More women will die without knowing whether their child is “rotting in the ground or in a septic tank” unless legislation is passed to allow the excavation of unmarked graves in all Irish institutions, a survivor of one mother and baby home has said.
Alice Coughlan, a survivor of the Bessborough institution, described the Government’s Burials Bill as “divisive” and said she does not support it wholeheartedly, but that it needs to be passed so there can be “no more delays”.
Ms Coughlan, who is a member of the Collaborative Forum of Former Residents of Mother and Baby Institutions, made the comments at the Children’s Committee, which met to discuss the Bill which would allow the exhumation and reburial of bodies at mother and baby institutions.
The Bill also provides a basis for identification using DNA samples from exhumed bodies and from people who are or may be close relatives of the unidentified.
I can say from experience that to lose a baby - to not know whether your child is alive or dead - is the worst experience you can ever imagineAlice Coughlan
It would allow surviving relatives to be aware of the circumstances of their family member’s death, where they have been buried in an unmarked site.
She said: “For my part, I support the Bill, though not without reservation. As a survivor of Bessborough Mother and Baby Institution, as a mother whose child was taken, I can say from experience that to lose a baby – to not know whether your child is alive or dead – is the worst experience you can ever imagine.
“I know my child survived, but so many didn’t, and for far too many women, the question remains.”
Ms Coughlan told the committee it has been known since 2017 that there are about 800 bodies buried at the Tuam mother and baby institution, yet to date there has been “no progress” in identifying the children and “in providing closure for the survivors who fear that their child, their brother, their sister is among the bodies”.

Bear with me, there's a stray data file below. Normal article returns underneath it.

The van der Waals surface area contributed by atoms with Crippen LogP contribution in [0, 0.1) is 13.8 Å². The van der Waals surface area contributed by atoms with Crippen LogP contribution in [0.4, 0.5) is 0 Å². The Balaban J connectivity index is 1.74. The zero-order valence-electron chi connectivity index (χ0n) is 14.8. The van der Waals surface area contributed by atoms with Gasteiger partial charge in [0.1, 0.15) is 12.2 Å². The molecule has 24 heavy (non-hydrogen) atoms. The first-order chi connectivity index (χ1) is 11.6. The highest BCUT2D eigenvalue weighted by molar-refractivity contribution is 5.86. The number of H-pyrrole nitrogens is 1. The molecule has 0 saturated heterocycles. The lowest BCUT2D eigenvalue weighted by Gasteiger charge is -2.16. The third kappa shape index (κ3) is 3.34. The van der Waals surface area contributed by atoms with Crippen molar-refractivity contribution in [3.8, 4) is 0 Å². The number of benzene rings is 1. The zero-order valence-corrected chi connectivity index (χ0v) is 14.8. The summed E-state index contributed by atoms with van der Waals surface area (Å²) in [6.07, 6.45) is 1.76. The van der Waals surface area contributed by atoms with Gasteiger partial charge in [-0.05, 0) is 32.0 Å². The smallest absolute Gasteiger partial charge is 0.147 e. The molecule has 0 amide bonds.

Four years later, and these babies have yet to receive a proper burialAlice Coughlan
“Four years later, and these babies have yet to receive a proper burial,” she said.
“It is for this reason that I think this Bill must pass into legislation as soon as possible.”
She also told the committee that there are about 900 bodies – women and children – missing in Bessborough, which she said must be addressed.
“I believe there can be no delay,” she said.
“The longer we wait to excavate the bodies, the more women will die without knowing whether their child is rotting in the ground or in a septic tank.”
Ms Coughlan also told the committee that she was forced into putting her daughter up for adoption.
“I was told I wouldn’t be getting my daughter so I could either agree to adoption. I walked in, signed a page, I was given a name, a new name, you wouldn’t even be given that in Portlaoise or Mountjoy if you were a murderer.
“I was given a separate name and told if I didn’t agree to adoption, my child would be in an institution until they were at least 16. Would you call that a free choice?”
She said she told her story to the Commission of Investigation into Mother and Baby Homes but she understood why “a lot of women” did not come forward.
We believe that the state should take ownership of all burial grounds, both those identified and those yet to be identified, by means of compulsory purchase orderMaree Ryan-O’Brien, Aitheantas
The committee also heard calls from TDs, senators and organisations for the state to take ownership of all lands and burial grounds associated with the mother and baby institutions.
Maree Ryan-O’Brien, from adoptees’ rights group Aitheantas, said a compulsory purchase order needed to be made for all sites.
“We believe that the state should take ownership of all burial grounds, both those identified and those yet to be identified, by means of compulsory purchase order, an established system under constitutional law, to fulfil its international human rights obligations and to preserve and protect these grounds,” she said.
Ms Ryan-O’Brien also said the organisation, which campaigns to give Irish adoptees access to their own birth information, also wanted a role to be played by a coroner in investigating and establishing the cause of death of the babies.
“As highlighted by other submissions, we also agree that there are fundamental questions on human rights and burials, our obligations in law and the European Convention on Human Rights all of which require a more thorough investigative approach involving inquests, forensic investigation and storage of remains than is provided for in the Bill,” she added.